As previously mentioned, when you get angry, your heart rate and blood pressure go up, as do the levels of your energy hormones. People who have anger issues are usually well aware of it. Sometimes they feel their anger go from 1 to 100 instantly. Often behaving in ways that seem out of control and very frightening, they need to find help in dealing with these emotions as soon as possible. Anger issues usually get worse with time.
How To Deal With Anger Issues | 2 Key Mindsets
- Anger management treatment is the first response method. It is learning to recognize all the signs that you’re becoming angry, and to take action so that you can calm down and deal with the situation in a positive, healthy way. Anger management is about learning how to appropriately express yourself, especially your angry emotions. It’s about learning what anger is and where your anger comes from, identifying all of your possible triggers. Learning to recognize the mental and physical signs that you’re becoming angry is paramount. Only then can you learn healthy, controlled ways to respond to your feelings.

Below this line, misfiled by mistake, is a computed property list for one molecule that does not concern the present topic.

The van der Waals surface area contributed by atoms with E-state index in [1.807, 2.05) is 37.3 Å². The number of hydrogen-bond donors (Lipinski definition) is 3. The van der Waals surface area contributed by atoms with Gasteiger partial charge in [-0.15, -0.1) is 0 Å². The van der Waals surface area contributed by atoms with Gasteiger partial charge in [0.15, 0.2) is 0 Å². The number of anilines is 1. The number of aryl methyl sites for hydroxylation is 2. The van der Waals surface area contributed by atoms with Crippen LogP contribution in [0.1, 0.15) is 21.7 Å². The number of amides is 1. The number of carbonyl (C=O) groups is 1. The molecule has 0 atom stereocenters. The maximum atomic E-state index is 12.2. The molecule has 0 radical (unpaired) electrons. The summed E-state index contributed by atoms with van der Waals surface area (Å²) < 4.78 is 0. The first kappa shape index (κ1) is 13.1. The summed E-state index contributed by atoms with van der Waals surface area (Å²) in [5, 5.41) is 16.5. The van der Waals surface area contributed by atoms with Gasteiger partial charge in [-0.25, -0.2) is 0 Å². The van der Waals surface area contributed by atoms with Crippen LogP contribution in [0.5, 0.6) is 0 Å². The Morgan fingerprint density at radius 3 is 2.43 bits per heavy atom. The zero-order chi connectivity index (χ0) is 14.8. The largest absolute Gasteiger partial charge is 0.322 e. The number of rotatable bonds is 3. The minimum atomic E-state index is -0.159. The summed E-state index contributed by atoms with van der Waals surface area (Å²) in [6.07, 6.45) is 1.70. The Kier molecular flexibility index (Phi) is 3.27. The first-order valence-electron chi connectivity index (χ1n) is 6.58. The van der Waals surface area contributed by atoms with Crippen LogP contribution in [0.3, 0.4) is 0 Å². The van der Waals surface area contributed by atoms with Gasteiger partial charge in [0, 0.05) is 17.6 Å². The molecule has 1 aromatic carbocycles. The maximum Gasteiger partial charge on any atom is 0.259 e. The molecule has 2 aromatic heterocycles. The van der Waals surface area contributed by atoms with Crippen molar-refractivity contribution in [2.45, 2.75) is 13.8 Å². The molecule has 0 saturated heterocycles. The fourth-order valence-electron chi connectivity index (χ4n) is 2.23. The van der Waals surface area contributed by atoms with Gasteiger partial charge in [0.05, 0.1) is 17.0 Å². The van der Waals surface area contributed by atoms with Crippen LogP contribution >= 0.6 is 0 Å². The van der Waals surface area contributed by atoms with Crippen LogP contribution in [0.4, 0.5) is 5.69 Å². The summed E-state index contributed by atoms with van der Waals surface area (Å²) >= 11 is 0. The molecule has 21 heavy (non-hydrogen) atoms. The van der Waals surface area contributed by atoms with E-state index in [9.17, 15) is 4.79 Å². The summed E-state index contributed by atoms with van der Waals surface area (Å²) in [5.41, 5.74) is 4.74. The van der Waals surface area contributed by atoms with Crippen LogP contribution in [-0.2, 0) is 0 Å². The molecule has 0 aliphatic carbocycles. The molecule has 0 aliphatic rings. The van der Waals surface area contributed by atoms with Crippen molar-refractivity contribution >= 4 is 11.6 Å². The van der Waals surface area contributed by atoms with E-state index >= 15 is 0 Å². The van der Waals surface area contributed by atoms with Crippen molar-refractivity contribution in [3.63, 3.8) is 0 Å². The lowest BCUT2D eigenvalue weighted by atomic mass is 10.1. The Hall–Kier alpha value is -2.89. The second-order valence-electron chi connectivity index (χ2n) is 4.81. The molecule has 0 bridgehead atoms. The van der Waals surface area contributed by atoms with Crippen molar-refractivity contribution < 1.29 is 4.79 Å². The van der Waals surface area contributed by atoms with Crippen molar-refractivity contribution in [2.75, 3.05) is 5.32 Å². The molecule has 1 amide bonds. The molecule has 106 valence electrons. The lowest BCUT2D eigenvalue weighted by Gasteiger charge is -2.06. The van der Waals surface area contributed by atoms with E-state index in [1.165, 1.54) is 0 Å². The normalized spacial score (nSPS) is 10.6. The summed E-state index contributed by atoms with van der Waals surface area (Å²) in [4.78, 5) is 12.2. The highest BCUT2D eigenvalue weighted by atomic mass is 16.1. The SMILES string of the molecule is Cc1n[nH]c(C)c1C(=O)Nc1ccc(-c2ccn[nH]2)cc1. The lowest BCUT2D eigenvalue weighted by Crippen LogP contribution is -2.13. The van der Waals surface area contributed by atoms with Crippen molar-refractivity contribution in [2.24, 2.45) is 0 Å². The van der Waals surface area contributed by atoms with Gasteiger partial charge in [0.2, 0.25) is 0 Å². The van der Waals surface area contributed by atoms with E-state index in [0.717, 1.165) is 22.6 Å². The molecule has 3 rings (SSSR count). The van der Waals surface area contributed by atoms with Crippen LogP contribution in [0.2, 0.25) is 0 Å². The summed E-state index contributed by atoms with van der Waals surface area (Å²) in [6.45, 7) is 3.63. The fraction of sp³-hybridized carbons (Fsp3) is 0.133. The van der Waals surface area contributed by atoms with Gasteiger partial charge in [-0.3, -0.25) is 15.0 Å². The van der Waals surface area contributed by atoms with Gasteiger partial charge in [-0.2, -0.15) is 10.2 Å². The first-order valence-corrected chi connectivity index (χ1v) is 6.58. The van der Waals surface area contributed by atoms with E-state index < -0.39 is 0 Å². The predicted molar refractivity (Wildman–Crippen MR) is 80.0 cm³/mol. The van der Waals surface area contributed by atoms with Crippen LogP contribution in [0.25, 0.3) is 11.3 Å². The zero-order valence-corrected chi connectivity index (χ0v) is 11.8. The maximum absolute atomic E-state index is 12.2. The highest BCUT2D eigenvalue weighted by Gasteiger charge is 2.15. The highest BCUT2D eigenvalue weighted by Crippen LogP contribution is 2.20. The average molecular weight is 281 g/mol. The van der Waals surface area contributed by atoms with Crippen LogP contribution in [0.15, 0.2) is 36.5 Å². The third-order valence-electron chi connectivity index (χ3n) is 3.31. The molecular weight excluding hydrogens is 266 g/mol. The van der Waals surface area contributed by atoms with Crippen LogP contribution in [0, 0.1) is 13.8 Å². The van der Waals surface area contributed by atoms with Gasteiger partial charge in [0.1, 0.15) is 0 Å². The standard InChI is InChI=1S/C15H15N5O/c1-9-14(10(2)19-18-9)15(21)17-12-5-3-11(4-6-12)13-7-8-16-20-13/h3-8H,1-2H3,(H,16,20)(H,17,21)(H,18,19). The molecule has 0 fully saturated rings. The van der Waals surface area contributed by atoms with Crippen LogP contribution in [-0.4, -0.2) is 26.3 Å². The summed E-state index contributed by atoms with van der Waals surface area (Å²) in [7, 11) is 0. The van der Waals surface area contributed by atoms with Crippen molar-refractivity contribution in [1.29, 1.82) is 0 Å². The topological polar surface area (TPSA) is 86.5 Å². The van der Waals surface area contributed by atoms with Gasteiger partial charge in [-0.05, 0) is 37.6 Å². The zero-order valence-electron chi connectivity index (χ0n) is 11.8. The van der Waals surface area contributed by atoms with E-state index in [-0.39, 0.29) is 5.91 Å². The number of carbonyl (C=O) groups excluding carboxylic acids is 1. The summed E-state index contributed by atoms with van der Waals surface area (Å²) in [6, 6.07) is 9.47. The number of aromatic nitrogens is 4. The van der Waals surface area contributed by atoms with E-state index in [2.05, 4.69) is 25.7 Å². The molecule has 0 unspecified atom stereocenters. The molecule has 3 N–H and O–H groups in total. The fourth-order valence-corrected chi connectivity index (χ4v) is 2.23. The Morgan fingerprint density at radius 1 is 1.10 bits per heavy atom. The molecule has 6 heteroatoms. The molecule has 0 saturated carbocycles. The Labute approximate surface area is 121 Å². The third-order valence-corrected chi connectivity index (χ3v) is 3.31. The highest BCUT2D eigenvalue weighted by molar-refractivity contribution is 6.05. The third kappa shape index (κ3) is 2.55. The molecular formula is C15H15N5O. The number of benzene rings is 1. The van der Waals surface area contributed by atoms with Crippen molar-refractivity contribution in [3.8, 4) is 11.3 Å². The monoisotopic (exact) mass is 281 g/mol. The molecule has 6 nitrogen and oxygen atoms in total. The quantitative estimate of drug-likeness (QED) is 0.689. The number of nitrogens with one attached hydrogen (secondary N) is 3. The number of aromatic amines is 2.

- It is important to remember to explore underlying feelings, such as sadness or depression, to resolve earlier issues.
How To Deal With Anger Issues | 11 Strategies
Take a timeout
Breathe and slow down. Think before reacting. Take a moment or two and count to 10. Sometimes it is necessary to step away from the person or situation until your frustration subsides.
When calm, express your anger
And state your concerns and needs clearly and directly. Don’t try to control or confront the other party or hurt them.
As soon as you start to feel anger, before it explodes, take a walk or long run, or choose an activity that you enjoy doing. Stimulating your body and your brain will help you feel happier, healthier, and more relaxed.
Think before you speak
Before you say something you’ll soon regret, press the “pause” button and hold off for a few minutes. Collect your thoughts and allow others involved in the situation to do the same.